First in a series
I recently came across a gem – a speech delivered at a computer conference in 1959 foretelling how technology would replace cash and checks with "a truly universal credit card system."
A mix of Jetsons retro-futurism and Mad Men-era political incorrectness makes the speech a hoot to read. But once you stop chuckling and consider the full implications of the cashless society Stanley M. Humphrey described, you get a sense of the privacy dangers that in the present day still lurk ahead.
Humphrey, a consultant with Booz, Allen and Hamilton, spoke to a gathering of users of the Bendix G-15 – a 950-pound, non-inflation-adjusted $60,000 computer that had been introduced three years earlier. He said he had "asked some of the men … [involved] with the application of computer technology to banking to let their imagination [sic] run free and tell me what the future banking system might be like, especially as it affected the day-to-day life of the average individual." (Yes, he said "the men." Remember, this was 1959.)
He then described a shopping trip by a housewife (Did I mention it was 1959?) of the future. At the department store, "no presentation of cash or check is involved; no time lost in preparation or signing of sales slips, change-making, or credit verification." Rather, that "universal" payment card "is inserted in a slot, the clerk pushes a button to record the goods selected, a master button is pushed, and the transaction is completed." So far this sounds close to many transactions today, except my wallet is stuffed with receipts from these otherwise paperless purchases (and my wife sends me to do the shopping on weekends).
The imaginary housewife's stop at the grocery store is considerably more streamlined than my outings to Stop and Shop. "No check-out station is involved," Humphrey said. "Each item of pre-packaged food is ordered by insertion of the universal credit card in a slot and buttons pushed. … The merchandise is automatically gathered in an electrified cart" – which is "routed to your wife's parked car."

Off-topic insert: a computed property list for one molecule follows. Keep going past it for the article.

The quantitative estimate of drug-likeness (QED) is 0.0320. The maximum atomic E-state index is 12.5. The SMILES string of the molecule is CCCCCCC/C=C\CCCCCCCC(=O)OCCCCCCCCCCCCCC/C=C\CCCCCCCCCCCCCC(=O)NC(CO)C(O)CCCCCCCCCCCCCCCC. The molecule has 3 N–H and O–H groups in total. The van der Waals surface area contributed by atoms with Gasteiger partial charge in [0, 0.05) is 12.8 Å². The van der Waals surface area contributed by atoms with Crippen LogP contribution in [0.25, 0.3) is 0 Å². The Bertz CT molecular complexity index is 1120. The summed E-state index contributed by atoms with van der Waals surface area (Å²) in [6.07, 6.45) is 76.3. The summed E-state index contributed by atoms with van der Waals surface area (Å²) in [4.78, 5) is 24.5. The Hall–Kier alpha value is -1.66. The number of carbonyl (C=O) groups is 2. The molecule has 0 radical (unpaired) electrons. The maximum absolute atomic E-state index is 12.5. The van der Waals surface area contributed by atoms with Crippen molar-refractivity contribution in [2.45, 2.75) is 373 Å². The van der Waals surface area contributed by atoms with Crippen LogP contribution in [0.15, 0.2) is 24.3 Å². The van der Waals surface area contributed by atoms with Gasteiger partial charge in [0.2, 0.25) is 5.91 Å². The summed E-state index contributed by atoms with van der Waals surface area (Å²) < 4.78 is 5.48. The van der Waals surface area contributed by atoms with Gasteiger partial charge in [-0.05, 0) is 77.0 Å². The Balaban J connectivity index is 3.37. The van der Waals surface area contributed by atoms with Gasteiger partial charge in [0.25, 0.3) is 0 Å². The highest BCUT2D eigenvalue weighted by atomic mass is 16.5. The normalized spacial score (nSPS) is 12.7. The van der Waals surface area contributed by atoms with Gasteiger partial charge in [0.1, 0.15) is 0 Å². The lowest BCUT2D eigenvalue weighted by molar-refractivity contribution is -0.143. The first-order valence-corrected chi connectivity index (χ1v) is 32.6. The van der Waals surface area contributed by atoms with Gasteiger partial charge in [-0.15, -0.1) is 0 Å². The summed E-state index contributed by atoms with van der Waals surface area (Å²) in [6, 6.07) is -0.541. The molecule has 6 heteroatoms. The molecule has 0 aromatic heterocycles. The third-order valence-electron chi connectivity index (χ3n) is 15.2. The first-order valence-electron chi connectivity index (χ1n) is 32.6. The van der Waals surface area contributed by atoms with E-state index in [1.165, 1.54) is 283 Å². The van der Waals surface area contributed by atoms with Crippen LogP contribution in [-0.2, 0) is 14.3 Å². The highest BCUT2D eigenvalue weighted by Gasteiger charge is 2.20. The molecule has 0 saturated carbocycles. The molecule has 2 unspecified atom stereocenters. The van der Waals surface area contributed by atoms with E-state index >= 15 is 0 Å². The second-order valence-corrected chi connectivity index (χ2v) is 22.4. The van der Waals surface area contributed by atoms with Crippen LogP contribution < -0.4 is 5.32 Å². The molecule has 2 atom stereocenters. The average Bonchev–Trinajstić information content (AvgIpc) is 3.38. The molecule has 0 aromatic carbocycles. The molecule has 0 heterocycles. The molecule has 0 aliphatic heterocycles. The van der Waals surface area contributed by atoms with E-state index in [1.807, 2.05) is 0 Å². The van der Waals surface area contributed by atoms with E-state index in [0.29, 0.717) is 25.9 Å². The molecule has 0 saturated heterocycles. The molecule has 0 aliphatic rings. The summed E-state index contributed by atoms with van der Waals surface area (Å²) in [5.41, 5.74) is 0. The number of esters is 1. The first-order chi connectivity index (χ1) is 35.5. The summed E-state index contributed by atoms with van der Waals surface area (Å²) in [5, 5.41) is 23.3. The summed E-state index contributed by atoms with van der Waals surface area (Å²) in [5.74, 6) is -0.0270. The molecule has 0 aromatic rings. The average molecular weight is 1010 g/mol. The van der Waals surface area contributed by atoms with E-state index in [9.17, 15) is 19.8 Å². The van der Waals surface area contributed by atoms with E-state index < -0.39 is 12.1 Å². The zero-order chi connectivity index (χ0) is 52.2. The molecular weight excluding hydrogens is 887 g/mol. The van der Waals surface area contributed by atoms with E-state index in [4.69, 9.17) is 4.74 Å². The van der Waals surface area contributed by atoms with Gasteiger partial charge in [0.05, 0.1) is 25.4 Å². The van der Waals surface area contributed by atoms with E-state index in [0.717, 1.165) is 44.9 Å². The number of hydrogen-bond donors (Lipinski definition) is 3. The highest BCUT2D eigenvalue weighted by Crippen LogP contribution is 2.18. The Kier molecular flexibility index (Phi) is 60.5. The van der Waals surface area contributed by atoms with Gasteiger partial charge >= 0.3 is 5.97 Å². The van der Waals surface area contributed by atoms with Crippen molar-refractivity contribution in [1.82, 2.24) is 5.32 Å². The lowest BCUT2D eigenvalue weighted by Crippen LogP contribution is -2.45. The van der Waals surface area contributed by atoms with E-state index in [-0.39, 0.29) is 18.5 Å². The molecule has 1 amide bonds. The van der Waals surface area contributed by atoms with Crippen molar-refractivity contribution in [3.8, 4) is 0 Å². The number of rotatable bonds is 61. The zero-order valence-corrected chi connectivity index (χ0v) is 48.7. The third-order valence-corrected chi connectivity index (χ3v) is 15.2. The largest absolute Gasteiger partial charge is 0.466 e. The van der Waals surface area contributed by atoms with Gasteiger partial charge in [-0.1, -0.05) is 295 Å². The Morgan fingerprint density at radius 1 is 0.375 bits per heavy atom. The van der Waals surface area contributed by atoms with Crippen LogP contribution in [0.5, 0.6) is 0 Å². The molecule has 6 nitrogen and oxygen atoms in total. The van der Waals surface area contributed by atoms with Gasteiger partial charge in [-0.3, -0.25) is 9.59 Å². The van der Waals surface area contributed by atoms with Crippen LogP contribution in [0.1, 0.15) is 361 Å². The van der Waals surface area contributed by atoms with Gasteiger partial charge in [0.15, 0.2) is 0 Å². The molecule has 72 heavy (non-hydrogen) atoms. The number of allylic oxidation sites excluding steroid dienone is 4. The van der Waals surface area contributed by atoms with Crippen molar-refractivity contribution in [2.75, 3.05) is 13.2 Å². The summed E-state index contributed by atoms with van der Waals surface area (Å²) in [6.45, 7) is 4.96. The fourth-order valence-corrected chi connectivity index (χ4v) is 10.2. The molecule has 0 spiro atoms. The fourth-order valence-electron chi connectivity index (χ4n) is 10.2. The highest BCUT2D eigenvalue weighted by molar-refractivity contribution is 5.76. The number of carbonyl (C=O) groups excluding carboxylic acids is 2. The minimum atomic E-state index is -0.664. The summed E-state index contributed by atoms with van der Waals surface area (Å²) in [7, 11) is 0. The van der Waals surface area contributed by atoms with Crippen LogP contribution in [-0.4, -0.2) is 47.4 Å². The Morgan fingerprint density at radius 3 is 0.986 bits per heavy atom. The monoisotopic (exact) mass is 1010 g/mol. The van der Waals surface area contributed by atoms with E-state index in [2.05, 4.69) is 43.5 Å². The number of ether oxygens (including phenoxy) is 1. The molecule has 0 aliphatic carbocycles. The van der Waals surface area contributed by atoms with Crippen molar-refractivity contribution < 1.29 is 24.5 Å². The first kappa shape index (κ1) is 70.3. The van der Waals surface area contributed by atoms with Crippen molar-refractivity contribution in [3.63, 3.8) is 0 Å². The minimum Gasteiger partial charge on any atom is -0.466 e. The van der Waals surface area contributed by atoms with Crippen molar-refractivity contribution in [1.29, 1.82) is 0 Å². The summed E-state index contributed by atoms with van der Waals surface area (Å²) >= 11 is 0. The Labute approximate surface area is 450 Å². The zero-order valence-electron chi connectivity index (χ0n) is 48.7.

Behind the scenes, the data for the shopper's transactions would be processed by the Second National Financial Utility of Metropolis (successor to a generic Second National Bank and Trust Co.), which would debit her husband's "fund account" (no longer referred to as a checking account, since checks would be obsolete) and credit the retailer's for the purchases. Unless the retailer's account was at the Union Data Processing Utility, in which case Second National would communicate with its counterpart "in machine language," automating the work of clearing houses and bank transit departments. (Humphrey's use of the word "utility" to describe an ideal financial institution would probably send chills up the spines of contemporary bankers.)
The utility, Humphrey said, could provide the customer a single statement "with data on all your transactions. All of this is done with no exchange of cash, checks, invoices, receipts, or other paper."